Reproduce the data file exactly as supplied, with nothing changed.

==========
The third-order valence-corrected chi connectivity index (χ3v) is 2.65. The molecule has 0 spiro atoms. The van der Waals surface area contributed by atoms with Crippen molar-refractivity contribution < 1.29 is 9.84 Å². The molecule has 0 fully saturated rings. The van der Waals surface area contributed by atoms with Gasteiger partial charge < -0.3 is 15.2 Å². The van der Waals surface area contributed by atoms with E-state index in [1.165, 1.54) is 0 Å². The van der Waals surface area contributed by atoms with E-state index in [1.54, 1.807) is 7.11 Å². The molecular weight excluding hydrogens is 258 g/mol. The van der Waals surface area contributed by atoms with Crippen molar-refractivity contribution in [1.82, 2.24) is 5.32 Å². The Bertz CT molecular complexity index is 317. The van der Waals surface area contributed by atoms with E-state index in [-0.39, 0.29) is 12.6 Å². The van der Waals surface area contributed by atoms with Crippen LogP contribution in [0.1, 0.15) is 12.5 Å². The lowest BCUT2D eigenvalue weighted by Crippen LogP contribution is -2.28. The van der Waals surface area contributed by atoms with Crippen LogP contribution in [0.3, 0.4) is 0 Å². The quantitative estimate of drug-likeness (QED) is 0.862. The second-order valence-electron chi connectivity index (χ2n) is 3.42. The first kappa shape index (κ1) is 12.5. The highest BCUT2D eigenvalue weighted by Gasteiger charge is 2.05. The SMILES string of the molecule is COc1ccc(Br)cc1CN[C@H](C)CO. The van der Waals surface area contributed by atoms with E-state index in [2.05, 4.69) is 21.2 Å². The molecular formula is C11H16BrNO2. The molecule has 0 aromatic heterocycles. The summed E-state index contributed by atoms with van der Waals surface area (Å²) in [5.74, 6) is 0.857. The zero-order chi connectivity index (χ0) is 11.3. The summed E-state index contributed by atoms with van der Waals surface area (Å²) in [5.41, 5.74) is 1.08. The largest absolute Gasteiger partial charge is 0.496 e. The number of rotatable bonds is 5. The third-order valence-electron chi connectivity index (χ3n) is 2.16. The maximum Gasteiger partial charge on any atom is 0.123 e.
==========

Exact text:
The third-order valence-corrected chi connectivity index (χ3v) is 2.65. The molecule has 0 spiro atoms. The van der Waals surface area contributed by atoms with Crippen molar-refractivity contribution < 1.29 is 9.84 Å². The molecule has 0 fully saturated rings. The van der Waals surface area contributed by atoms with Gasteiger partial charge < -0.3 is 15.2 Å². The van der Waals surface area contributed by atoms with E-state index in [1.165, 1.54) is 0 Å². The van der Waals surface area contributed by atoms with E-state index in [1.54, 1.807) is 7.11 Å². The molecular weight excluding hydrogens is 258 g/mol. The van der Waals surface area contributed by atoms with Crippen molar-refractivity contribution in [1.82, 2.24) is 5.32 Å². The Bertz CT molecular complexity index is 317. The van der Waals surface area contributed by atoms with E-state index in [-0.39, 0.29) is 12.6 Å². The van der Waals surface area contributed by atoms with Crippen LogP contribution in [0.1, 0.15) is 12.5 Å². The lowest BCUT2D eigenvalue weighted by Crippen LogP contribution is -2.28. The van der Waals surface area contributed by atoms with Crippen LogP contribution in [0.3, 0.4) is 0 Å². The quantitative estimate of drug-likeness (QED) is 0.862. The second-order valence-electron chi connectivity index (χ2n) is 3.42. The first kappa shape index (κ1) is 12.5. The highest BCUT2D eigenvalue weighted by Gasteiger charge is 2.05. The SMILES string of the molecule is COc1ccc(Br)cc1CN[C@H](C)CO. The van der Waals surface area contributed by atoms with E-state index in [2.05, 4.69) is 21.2 Å². The molecular formula is C11H16BrNO2. The molecule has 0 aromatic heterocycles. The summed E-state index contributed by atoms with van der Waals surface area (Å²) in [5.74, 6) is 0.857. The zero-order chi connectivity index (χ0) is 11.3. The summed E-state index contributed by atoms with van der Waals surface area (Å²) in [5.41, 5.74) is 1.08. The largest absolute Gasteiger partial charge is 0.496 e. The number of rotatable bonds is 5. The third-order valence-electron chi connectivity index (χ3n) is 2.16. The maximum Gasteiger partial charge on any atom is 0.123 e.